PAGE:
Republican presidential nominee Donald Trump said that if he is not elected, the Iran nuclear deal will destroy Israel.
Last year’s sanctions-relief-for-nuclear-rollback deal “is going to destroy Israel — unless I get elected,” Trump told Cleveland area labor leaders on Monday, according to The Columbus Dispatch. “Then Israel will be just fine.”
In Virginia, meanwhile, Hillary Clinton’s running mate, Sen. Tim Kaine, D-Va., defended the Iran deal and dismissed Trump’s concerns about Israel as insincere, saying the Republican’s strategy for Israel was to “pat them on the back and tell them good luck.”
Clinton, as secretary of state in President Barack Obama’s first term, helped shape the negotiations and said she will uphold the deal, although she has suggested that she will be more stringent in enforcing it than the Obama administration.
Unlike many of his rivals during the Republican primaries, Trump has not said he would scrap the agreement, but he has criticized the agreement, saying it was a bad deal. He has also said he would first consult with his national security advisers.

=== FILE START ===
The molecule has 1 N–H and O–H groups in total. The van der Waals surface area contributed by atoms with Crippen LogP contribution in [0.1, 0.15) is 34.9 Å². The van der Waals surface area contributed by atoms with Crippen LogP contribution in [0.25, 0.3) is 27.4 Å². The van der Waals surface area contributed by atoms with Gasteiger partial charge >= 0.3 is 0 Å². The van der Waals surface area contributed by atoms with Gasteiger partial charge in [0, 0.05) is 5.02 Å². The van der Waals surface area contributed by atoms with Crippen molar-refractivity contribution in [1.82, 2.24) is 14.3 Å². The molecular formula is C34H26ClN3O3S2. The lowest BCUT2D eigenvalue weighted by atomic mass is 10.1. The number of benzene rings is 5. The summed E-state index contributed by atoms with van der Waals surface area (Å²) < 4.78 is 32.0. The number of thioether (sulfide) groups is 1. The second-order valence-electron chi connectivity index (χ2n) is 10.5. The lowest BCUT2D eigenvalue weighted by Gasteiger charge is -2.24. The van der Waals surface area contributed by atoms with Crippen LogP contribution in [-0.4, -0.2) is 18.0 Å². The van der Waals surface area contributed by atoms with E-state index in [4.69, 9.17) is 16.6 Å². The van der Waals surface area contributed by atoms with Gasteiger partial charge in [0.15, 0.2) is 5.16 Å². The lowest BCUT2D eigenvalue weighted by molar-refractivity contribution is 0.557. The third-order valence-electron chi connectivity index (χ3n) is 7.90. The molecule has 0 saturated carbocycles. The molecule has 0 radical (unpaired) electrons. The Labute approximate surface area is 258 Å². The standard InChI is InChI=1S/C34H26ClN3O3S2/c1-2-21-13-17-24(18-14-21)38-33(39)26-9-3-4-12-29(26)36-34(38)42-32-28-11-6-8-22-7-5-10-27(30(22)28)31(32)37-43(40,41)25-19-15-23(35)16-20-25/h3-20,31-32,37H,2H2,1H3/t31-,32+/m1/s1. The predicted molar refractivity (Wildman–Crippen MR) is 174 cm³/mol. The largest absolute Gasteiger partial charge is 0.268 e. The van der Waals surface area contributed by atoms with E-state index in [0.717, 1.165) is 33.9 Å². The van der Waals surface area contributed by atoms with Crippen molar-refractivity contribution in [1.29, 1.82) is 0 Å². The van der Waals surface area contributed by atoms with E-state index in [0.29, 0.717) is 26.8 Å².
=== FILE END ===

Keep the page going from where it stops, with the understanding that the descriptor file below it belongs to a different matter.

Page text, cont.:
On Tuesday, addressing a town hall in Virginia Beach, Virginia, a town with a substantial military population, Trump again attacked the deal, but did not directly answer a question posed by one of his national security advisers, retired Lt. Gen. Michael Flynn, about what he would do about it.
Trump said the deal had rendered Iran a “world power” whereas it had been a regional power previously. “The deal is one of the worst negotiated deals I have ever seen,” he said.
“They’re highly threatening to the State of Israel, they’re so bad for Israel,” he said of Iran, blaming Clinton and Obama for empowering the Islamic Republic.
Speaking the same day in Wilmington, North Carolina, Kaine ridiculed Trump’s confident claims that he would protect Israel.
“Thanks in part to the global sanctions coalition that Hillary Clinton assembled, and negotiations that she initiated, President Obama ultimately achieved a historic agreement that put a lid on Iran’s nuclear program without firing a single shot,” Kaine said. “But we have no idea how Donald Trump would handle Iran – and frankly, neither does he.”
Kain noted that Trump last year said he would be neutral when it came to negotiating Israeli-Palestinian peace – Trump has since said he would favor Israel – and contemplated making Israel pay for its US defense assistance.
“Israel is our strongest partner in the region,” Kaine said. “Trump’s plan was to pat them on the back and tell them good luck. That’s no way to treat an ally, that’s no way to treat a friend.”